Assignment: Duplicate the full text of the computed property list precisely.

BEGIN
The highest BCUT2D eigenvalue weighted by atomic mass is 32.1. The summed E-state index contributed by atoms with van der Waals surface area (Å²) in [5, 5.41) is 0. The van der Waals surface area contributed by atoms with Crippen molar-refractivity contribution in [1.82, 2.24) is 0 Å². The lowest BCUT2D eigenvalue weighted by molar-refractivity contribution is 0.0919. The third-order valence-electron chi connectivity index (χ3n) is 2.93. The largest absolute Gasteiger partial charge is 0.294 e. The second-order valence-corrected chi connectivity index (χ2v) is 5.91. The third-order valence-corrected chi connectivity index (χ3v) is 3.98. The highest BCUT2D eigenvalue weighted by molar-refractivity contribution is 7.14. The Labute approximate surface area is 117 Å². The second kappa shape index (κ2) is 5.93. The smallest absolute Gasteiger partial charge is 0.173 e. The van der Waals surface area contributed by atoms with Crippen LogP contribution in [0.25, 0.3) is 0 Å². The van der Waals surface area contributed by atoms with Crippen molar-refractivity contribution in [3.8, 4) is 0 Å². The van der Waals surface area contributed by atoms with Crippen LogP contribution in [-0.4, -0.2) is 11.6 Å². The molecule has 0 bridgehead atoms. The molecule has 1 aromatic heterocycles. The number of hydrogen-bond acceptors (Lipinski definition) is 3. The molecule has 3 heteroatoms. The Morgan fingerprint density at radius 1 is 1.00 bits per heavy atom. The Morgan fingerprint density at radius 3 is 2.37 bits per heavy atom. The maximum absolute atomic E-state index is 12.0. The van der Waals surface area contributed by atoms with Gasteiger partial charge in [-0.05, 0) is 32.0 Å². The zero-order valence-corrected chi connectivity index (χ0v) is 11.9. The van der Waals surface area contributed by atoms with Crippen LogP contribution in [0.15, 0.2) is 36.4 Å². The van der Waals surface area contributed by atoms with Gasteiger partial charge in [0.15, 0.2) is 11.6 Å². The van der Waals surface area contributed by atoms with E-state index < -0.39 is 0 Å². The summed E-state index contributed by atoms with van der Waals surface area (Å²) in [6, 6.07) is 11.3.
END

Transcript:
The highest BCUT2D eigenvalue weighted by atomic mass is 32.1. The summed E-state index contributed by atoms with van der Waals surface area (Å²) in [5, 5.41) is 0. The van der Waals surface area contributed by atoms with Crippen molar-refractivity contribution in [1.82, 2.24) is 0 Å². The lowest BCUT2D eigenvalue weighted by molar-refractivity contribution is 0.0919. The third-order valence-electron chi connectivity index (χ3n) is 2.93. The largest absolute Gasteiger partial charge is 0.294 e. The second-order valence-corrected chi connectivity index (χ2v) is 5.91. The third-order valence-corrected chi connectivity index (χ3v) is 3.98. The highest BCUT2D eigenvalue weighted by molar-refractivity contribution is 7.14. The Labute approximate surface area is 117 Å². The second kappa shape index (κ2) is 5.93. The smallest absolute Gasteiger partial charge is 0.173 e. The van der Waals surface area contributed by atoms with Crippen LogP contribution in [0.25, 0.3) is 0 Å². The van der Waals surface area contributed by atoms with Crippen molar-refractivity contribution in [3.8, 4) is 0 Å². The van der Waals surface area contributed by atoms with Crippen LogP contribution in [-0.4, -0.2) is 11.6 Å². The molecule has 0 bridgehead atoms. The molecule has 1 aromatic heterocycles. The number of hydrogen-bond acceptors (Lipinski definition) is 3. The molecule has 3 heteroatoms. The Morgan fingerprint density at radius 1 is 1.00 bits per heavy atom. The Morgan fingerprint density at radius 3 is 2.37 bits per heavy atom. The maximum absolute atomic E-state index is 12.0. The van der Waals surface area contributed by atoms with Gasteiger partial charge in [-0.05, 0) is 32.0 Å². The zero-order valence-corrected chi connectivity index (χ0v) is 11.9. The van der Waals surface area contributed by atoms with Crippen LogP contribution in [0.15, 0.2) is 36.4 Å². The van der Waals surface area contributed by atoms with Gasteiger partial charge in [0.15, 0.2) is 11.6 Å². The van der Waals surface area contributed by atoms with E-state index < -0.39 is 0 Å². The summed E-state index contributed by atoms with van der Waals surface area (Å²) in [6, 6.07) is 11.3.